first_imgArchDaily Year:  “COPY” Spain Area:  11386 m² Year Completion year of this architecture project Apartments CopyAbout this officeAna Lozano AtelierOfficeFollow#TagsProjectsBuilt ProjectsSelected ProjectsResidential ArchitectureHousingApartmentsEducational ArchitectureOther facilitiesDormsBuildingsResidentialGranadaOn FacebookSpainPublished on January 02, 2021Cite: “La Cartuja Community Residence for Students / Ana Lozano Atelier” [Residencia comunitaria de estudiantes La Cartuja / Ana Lozano Atelier] 02 Jan 2021. ArchDaily. Accessed 10 Jun 2021. ISSN 0719-8884Browse the CatalogSinkshansgroheBathroom Mixers – LogisVinyl Walls3MExterior Vinyl Finish – DI-NOC™ StonePartitionsSkyfoldWhere to Increase Flexibility in SchoolsTiles / Mosaic / GresiteCupa PizarrasVentilated Facade – CUPACLAD UprightGlassLAMILUXGlass Roof PR60ConcreteKrytonCrystalline Waterproofing – KIMSkylightsVELUX CommercialAtrium Longlight Skylights in ExperimentariumMetal PanelsLorin IndustriesAnodized Aluminum – Copper FinishesStonesFranken-SchotterWall Covering & CladdingWindowsRabel Aluminium SystemsMinimal Casement Windows – Rabel 8400 Slim Super Thermal PlusSwingsStudio StirlingHanging Chair – BasketWallcovering / CladdingArrigoni WoodsWood Cladding – AcousticMore products »Save想阅读文章的中文版本吗?卡图加社区学生宿舍 / Ana Lozano Atelier是否翻译成中文现有为你所在地区特制的网站?想浏览ArchDaily中国吗?Take me there »✖You’ve started following your first account!Did you know?You’ll now receive updates based on what you follow! Personalize your stream and start following your favorite authors, offices and users.Go to my stream ShareFacebookTwitterPinterestWhatsappMailOrhttps://www.archdaily.com/948630/la-cartuja-community-residence-for-students-ana-lozano-atelier Clipboard Design Team:Sean Robert, María Conesa, Karol Wrona, Victor Sánchez, Andrés García, David Malagón, Ester García, Ana PérezClient:Bristol HillEngineering:Arys Diseño y ConstrucciónCity:GranadaCountry:SpainMore SpecsLess SpecsSave this picture!© Diego OpazoRecommended ProductsWoodGustafsWood Veneered Wall & Ceiling PanelsWoodBruagBalcony BalustradesWindowsVEKAWindows – SOFTLINE 82 ADWindowsLibartVertical Retracting Doors & WindowsText description provided by the architects. The first time we visited the site, the spiritual retreat house of a religious community emerged from it. We climbed onto the roof of a four-story building with no protection other than a four-inch overhang on the perimeter and we were struck by the sight. From that eerie elevated, unprotected position, we seemed to dominate the entire valley. Sierra Nevada, the Alhambra, the Cartuja, the red roofs of the building that dotted the urban area, the extensive plain…Save this picture!© Diego OpazoSave this picture!ElevationSave this picture!© Diego OpazoThat vision lead the project from the first sketches. How could we capture that immensity when raising such a large and resounding building, capable of housing the 419 rooms of the program? How to place an immense piece, so robust that it was able to resist any quake, and yet making it light, elegant, ephemeral …Save this picture!© Diego OpazoThe views over the Granada city and valley were astonishing but also really challenged by a very aggressive sun bathing. In order to avoid the impact of a 92m long and 6 storeys height, we shaped the project into a sort of three arms star, curving its footprint to smooth the perspectives. The most exposed façade was designed using a cracked pattern allowing us to turn the windows off the flat line, and protecting them with long perforated scales. Their function were to protect the windows from an overly aggressive afternoon sun without giving up the fascinating views. It is presented as a tribute to Mozarabic architecture, so typical from Granada, so rich in its play of light and shadow. The challenge was not to fall into a crude imitation, but to transcend the geometric catalog of Mudejar motifs without losing the force of the light filtered through the small holes. Thus, a set of triangular perforations is intuited that, due to the need to adapt to the technical and structural requirements of the material, is finally defined by a small parametric algorithm of plastic genesis.Save this picture!© Diego OpazoSave this picture!© Diego OpazoThe result is a thousand buildings in one. It changes with the entire path of the sun, when the shadows create new patterns on the white cloths. It shines like mother-of-pearl in the solar zenith and turns golden in the sunset. And between one and the other, thousands of shapes like when you shake the crystals of a kaleidoscope.Save this picture!© Diego OpazoYoung people will surely be attracted to the pool… .That strange turquoise shape that invites you to swim from a soft ramp bathed by water. Like a beach. The pristine white of the exterior contrasts with the warmth of the interiors. The rooms are dressed in blond wood and the social spaces are inspired by the bright colors of the typical Granada ceramics.Save this picture!© Diego OpazoProject gallerySee allShow lessPark and Shore Apartments / Woods BagotSelected ProjectsMER Apartment / Jacobsen ArquiteturaSelected ProjectsProject locationAddress:Granada, SpainLocation to be used only as a reference. It could indicate city/country but not exact address. Share Photographs “COPY” La Cartuja Community Residence for Students / Ana Lozano Atelier Projects Architects: Ana Lozano Atelier Area Area of this architecture project Lead Architect: 2020 Manufacturers: Efapel, Kommerling, Saloni, Troll, Vescom, ASSABLOY, Archicad, Ideal Standard Photographs:  Diego Opazo Manufacturers Brands with products used in this architecture project Ana Lozano Portillo La Cartuja Community Residence for Students / Ana Lozano AtelierSave this projectSaveLa Cartuja Community Residence for Students / Ana Lozano Atelier ShareFacebookTwitterPinterestWhatsappMailOrhttps://www.archdaily.com/948630/la-cartuja-community-residence-for-students-ana-lozano-atelier Clipboard CopyApartments, Dorms, Residential•Granada, Spain Save this picture!© Diego Opazo+ 25Curated by Clara Ott Sharelast_img read more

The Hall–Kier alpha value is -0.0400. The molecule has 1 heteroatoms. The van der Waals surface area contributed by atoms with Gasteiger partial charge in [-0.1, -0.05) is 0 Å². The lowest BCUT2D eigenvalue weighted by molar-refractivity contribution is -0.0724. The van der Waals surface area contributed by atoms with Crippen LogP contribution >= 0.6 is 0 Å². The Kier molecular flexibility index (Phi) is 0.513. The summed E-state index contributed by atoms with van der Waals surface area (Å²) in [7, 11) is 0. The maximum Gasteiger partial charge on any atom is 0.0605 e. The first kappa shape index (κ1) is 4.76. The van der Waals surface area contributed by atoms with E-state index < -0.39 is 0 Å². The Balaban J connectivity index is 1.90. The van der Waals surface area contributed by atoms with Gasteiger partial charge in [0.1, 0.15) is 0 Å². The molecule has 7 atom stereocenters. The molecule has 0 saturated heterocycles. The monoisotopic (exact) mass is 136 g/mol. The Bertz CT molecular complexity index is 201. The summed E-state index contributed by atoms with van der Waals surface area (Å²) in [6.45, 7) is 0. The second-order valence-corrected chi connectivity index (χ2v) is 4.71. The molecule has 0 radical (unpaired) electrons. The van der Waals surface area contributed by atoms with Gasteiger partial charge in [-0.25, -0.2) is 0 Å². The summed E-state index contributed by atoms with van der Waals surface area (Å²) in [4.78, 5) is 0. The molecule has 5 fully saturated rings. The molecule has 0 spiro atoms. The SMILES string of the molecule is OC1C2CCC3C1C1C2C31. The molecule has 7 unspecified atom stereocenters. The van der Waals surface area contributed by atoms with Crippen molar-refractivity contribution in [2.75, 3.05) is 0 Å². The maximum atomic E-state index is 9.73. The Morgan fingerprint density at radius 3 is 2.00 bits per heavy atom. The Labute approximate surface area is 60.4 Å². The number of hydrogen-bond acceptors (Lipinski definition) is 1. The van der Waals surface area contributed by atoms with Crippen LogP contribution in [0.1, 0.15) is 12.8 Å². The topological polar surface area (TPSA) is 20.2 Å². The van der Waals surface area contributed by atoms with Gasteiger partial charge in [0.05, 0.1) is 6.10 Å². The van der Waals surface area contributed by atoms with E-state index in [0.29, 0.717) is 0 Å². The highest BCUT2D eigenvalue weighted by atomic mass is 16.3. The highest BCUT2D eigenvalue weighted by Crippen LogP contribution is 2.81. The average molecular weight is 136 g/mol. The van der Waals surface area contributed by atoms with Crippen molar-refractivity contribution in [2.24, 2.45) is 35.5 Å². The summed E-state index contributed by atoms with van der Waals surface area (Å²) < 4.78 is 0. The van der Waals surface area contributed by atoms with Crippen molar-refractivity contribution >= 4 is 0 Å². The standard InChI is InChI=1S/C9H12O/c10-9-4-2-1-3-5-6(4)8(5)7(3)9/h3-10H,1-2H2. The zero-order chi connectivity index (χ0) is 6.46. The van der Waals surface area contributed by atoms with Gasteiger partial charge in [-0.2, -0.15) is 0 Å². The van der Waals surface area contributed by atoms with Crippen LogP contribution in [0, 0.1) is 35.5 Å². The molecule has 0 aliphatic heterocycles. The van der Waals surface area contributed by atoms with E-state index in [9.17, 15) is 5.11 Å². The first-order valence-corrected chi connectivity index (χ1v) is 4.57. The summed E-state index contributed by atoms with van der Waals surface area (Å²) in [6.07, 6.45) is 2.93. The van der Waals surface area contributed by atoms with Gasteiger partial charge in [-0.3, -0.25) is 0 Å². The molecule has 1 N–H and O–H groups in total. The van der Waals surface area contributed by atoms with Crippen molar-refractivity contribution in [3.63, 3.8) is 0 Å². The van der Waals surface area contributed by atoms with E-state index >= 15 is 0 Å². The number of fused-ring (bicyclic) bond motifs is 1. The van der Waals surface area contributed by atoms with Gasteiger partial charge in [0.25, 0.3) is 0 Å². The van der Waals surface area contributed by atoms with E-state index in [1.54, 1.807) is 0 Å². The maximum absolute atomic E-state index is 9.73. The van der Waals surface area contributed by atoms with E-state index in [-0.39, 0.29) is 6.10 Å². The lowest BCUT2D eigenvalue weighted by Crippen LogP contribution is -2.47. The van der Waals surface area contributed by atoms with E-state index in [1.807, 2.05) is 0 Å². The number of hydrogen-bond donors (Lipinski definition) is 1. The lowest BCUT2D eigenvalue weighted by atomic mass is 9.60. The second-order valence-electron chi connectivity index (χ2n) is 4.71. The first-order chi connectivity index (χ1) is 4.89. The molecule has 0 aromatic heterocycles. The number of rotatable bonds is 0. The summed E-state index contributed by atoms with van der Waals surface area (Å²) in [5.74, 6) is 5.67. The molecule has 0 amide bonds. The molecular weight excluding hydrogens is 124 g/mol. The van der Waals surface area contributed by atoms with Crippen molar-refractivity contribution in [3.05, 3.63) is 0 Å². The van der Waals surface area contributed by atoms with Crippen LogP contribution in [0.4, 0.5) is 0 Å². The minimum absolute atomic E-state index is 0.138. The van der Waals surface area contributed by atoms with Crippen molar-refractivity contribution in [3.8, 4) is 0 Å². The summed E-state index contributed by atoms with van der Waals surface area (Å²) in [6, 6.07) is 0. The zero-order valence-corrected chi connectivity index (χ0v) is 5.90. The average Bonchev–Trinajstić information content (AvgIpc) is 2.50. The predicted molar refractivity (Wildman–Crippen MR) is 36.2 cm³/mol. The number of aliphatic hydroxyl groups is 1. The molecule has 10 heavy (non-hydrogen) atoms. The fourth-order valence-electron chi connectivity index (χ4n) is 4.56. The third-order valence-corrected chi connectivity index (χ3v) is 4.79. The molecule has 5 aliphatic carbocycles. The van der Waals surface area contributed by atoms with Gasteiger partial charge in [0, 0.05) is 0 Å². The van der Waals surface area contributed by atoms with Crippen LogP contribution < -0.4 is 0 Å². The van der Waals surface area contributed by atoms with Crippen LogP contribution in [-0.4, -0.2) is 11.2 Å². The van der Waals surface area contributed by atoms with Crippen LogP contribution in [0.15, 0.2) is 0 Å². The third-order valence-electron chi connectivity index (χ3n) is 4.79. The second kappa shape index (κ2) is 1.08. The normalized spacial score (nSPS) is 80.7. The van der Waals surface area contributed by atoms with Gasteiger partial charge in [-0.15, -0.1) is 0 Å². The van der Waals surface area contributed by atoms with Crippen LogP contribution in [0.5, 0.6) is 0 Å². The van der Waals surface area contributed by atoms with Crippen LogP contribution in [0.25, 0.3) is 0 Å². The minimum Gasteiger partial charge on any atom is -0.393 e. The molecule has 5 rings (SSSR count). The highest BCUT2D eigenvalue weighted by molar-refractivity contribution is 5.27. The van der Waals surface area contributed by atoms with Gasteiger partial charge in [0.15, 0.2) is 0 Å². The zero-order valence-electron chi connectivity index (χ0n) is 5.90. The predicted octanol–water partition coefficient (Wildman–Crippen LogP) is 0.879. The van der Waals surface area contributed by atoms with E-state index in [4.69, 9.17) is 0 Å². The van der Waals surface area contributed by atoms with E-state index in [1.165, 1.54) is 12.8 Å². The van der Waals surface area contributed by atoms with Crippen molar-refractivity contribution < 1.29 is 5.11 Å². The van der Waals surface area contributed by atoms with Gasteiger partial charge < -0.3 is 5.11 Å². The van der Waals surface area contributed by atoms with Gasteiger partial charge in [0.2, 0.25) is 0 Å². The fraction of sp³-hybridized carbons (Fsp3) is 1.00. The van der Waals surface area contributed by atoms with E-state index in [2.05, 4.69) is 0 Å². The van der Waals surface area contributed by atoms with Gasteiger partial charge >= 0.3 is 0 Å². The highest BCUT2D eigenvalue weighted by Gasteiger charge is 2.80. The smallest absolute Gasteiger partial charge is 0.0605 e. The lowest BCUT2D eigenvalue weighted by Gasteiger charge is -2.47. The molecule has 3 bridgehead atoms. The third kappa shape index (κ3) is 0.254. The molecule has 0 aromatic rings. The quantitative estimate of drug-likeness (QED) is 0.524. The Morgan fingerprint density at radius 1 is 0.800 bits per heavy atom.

first_imgBack in the 1980s, when Mark Schuster was completing an adult neurology rotation at a Harvard teaching hospital, a woman was brought to the emergency room with urinary incontinence and other symptoms, as well as signs of a herniated disc, including a confirmatory myelogram.She required surgery, making her what the neurology team called a great teaching case. It was one that came with a lesson that, for Schuster, went well beyond how to address medical condition.The radiologist handling the case unexpectedly reversed his reading and the patient’s neurosurgeon canceled the surgery. When the neurology team asked why, the radiologist admitted that the neurosurgeon had pressured him to change his reading. When the team met with the neurosurgeon, he said that he believed the patient was a lesbian because of what he considered a suspicious novel on her bedside table.“So, she’s a lesbian, what does it matter?” Schuster exclaimed, in what he recalled was a sort of out-of-body experience. He was startled by his own abrupt and indignant response.The neurosurgeon made it clear that he would not operate on a lesbian. And he didn’t. Eventually, the neurology team arranged for an orthopedic surgeon to perform the operation.Now the William Berenberg Professor of Pediatrics at Harvard Medical School (HMS), Schuster was this year’s guest speaker at the School’s second Diversity Dialogue lecture: “The Doctor is Out: A Conversation With Dr. Mark Schuster on Being a Gay Physician at Harvard.”Attended by more than 200 faculty, staff, and students from the Longwood Medical Area, the hour-long discussion in the Carl W. Walter Amphitheater on Sept. 29 allowed attendees to talk with Schuster about what it means to be an LGBT physician today.Schuster, who is also chief of the Division of General Pediatrics and vice chair for health policy in the Department of Medicine at Boston Children’s Hospital, used the anecdote to illustrate one of the many instances in his career where he observed LGBT bias in the medical field.In 2010, Schuster communicated some of his experiences as a gay physician in a speech at Boston Children’s Hospital’s GLBT and Friends Celebration. That wasn’t the end. After the talk was published in the journal Academic Pediatrics in 2012, the speech was reproduced by WBUR and covered by The New York Times. The speech went viral. Today, Schuster’s talk is being used as a teaching tool in medical schools across the country.“I was just telling my story,” said Schuster. “It was just a speech at Children’s. It wasn’t meant to lead me to speak here today.”Time for questionsAt this year’s Diversity Dialogue, audience questions ranged from how to find an LGBT mentor in the medical field to how to combat conscious and unconscious bias in the classroom or in the clinic.“It’s important to speak up when you can,” Schuster said.Schuster recognized that power dynamics between students and their teachers or clinical supervisors often make it hard to speak up against bias. He emphasized, however, that today there are far more resources available to students and faculty to confront these issues.“There are people to go to. Now, folks can come to the LGBT office,” at HMS and Harvard School of Dental Medicine LGBT Office, a division of the Office for Diversity Inclusion and Community Partnership (DICP), he said.“It is no small thing that is happening here today,” added Jessica Halem, event moderator and program manager at the LGBT office, of the significance of an open-forum discussion on LGBT affairs in medicine.“This is hugely auspicious,” she said.One student asked Schuster what advances may be on the horizon for other minority groups in medicine.“I hope there will be changes, not just for LGBT people, but for people of color and for women,” Schuster said. “Change is slow, but there are new generations coming.”One of the final audience questions prompted Schuster to reflect on how the viral response to his 2010 speech made such an impact, and how his continued commitment to LGBT rights in the medical field has affected his life and career.“I feel appreciative. It was an accidental gift. When I retire, this will probably be the most impactful thing I’ve done,” he said.Schuster was a principal member of the team that drafted the RAND report for the Clinton administration that showed that openly gay men and lesbians could be successfully integrated into the military. He is an elected member of the Institute of Medicine and recently served on its Committee on Lesbian, Gay, Bisexual, and Transgender Health Issues and Research Gaps and Opportunities. Now, Schuster works to advocate for the LGBT community at HMS and its affiliates, including giving talks such as the one delivered for the Diversity Dialogue series.The Diversity Dialogues are a series of presentations on topics exploring diversity and inclusion. They represent a collaborative effort by faculty and staff across the Harvard Longwood Campus. To recommend topics for future Diversity Dialogues, please email [email protected] more information on resources available for LGBT individuals on the Harvard Longwood Campus, click here.​last_img read more